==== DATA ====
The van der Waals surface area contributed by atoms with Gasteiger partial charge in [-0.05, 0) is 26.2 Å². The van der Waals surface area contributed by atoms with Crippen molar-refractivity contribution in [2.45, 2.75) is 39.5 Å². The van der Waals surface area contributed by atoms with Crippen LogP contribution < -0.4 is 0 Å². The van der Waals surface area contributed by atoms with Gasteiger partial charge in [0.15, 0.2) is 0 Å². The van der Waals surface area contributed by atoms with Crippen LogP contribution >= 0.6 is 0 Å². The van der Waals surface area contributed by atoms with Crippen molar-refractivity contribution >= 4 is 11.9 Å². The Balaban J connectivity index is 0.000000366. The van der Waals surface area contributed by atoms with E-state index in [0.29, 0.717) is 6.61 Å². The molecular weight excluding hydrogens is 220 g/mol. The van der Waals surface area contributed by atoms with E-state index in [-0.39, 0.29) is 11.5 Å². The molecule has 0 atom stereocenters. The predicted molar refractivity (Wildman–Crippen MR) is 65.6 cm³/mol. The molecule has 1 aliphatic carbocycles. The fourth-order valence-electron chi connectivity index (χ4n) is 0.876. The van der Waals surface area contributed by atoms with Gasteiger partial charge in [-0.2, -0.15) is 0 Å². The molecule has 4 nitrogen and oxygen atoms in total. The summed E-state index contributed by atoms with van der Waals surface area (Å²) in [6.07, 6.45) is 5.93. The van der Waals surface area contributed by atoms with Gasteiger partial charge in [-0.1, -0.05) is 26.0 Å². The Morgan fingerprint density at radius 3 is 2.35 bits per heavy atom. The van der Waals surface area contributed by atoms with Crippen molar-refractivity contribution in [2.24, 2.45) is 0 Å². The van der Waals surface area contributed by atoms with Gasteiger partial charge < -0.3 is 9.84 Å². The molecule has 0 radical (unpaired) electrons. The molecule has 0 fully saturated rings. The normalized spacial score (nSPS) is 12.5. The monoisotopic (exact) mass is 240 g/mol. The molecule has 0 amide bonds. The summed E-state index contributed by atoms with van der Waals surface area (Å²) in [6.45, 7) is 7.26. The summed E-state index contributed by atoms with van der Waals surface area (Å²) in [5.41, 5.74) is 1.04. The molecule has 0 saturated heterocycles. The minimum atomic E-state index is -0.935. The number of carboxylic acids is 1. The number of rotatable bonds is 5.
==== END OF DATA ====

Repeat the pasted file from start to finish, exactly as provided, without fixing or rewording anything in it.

The van der Waals surface area contributed by atoms with Gasteiger partial charge in [-0.05, 0) is 26.2 Å². The van der Waals surface area contributed by atoms with Crippen molar-refractivity contribution in [2.45, 2.75) is 39.5 Å². The van der Waals surface area contributed by atoms with Crippen LogP contribution < -0.4 is 0 Å². The van der Waals surface area contributed by atoms with Gasteiger partial charge in [0.15, 0.2) is 0 Å². The van der Waals surface area contributed by atoms with Crippen LogP contribution >= 0.6 is 0 Å². The van der Waals surface area contributed by atoms with Crippen molar-refractivity contribution >= 4 is 11.9 Å². The Balaban J connectivity index is 0.000000366. The van der Waals surface area contributed by atoms with E-state index in [0.29, 0.717) is 6.61 Å². The molecular weight excluding hydrogens is 220 g/mol. The van der Waals surface area contributed by atoms with E-state index in [-0.39, 0.29) is 11.5 Å². The molecule has 0 atom stereocenters. The predicted molar refractivity (Wildman–Crippen MR) is 65.6 cm³/mol. The molecule has 1 aliphatic carbocycles. The fourth-order valence-electron chi connectivity index (χ4n) is 0.876. The van der Waals surface area contributed by atoms with Gasteiger partial charge in [-0.2, -0.15) is 0 Å². The molecule has 4 nitrogen and oxygen atoms in total. The summed E-state index contributed by atoms with van der Waals surface area (Å²) in [6.07, 6.45) is 5.93. The van der Waals surface area contributed by atoms with Gasteiger partial charge in [-0.1, -0.05) is 26.0 Å². The Morgan fingerprint density at radius 3 is 2.35 bits per heavy atom. The van der Waals surface area contributed by atoms with Crippen molar-refractivity contribution in [2.24, 2.45) is 0 Å². The van der Waals surface area contributed by atoms with Gasteiger partial charge < -0.3 is 9.84 Å². The molecule has 0 radical (unpaired) electrons. The molecule has 0 fully saturated rings. The normalized spacial score (nSPS) is 12.5. The monoisotopic (exact) mass is 240 g/mol. The molecule has 0 amide bonds. The summed E-state index contributed by atoms with van der Waals surface area (Å²) in [6.45, 7) is 7.26. The summed E-state index contributed by atoms with van der Waals surface area (Å²) in [5.41, 5.74) is 1.04. The molecule has 0 saturated heterocycles. The minimum atomic E-state index is -0.935. The number of carboxylic acids is 1. The number of rotatable bonds is 5.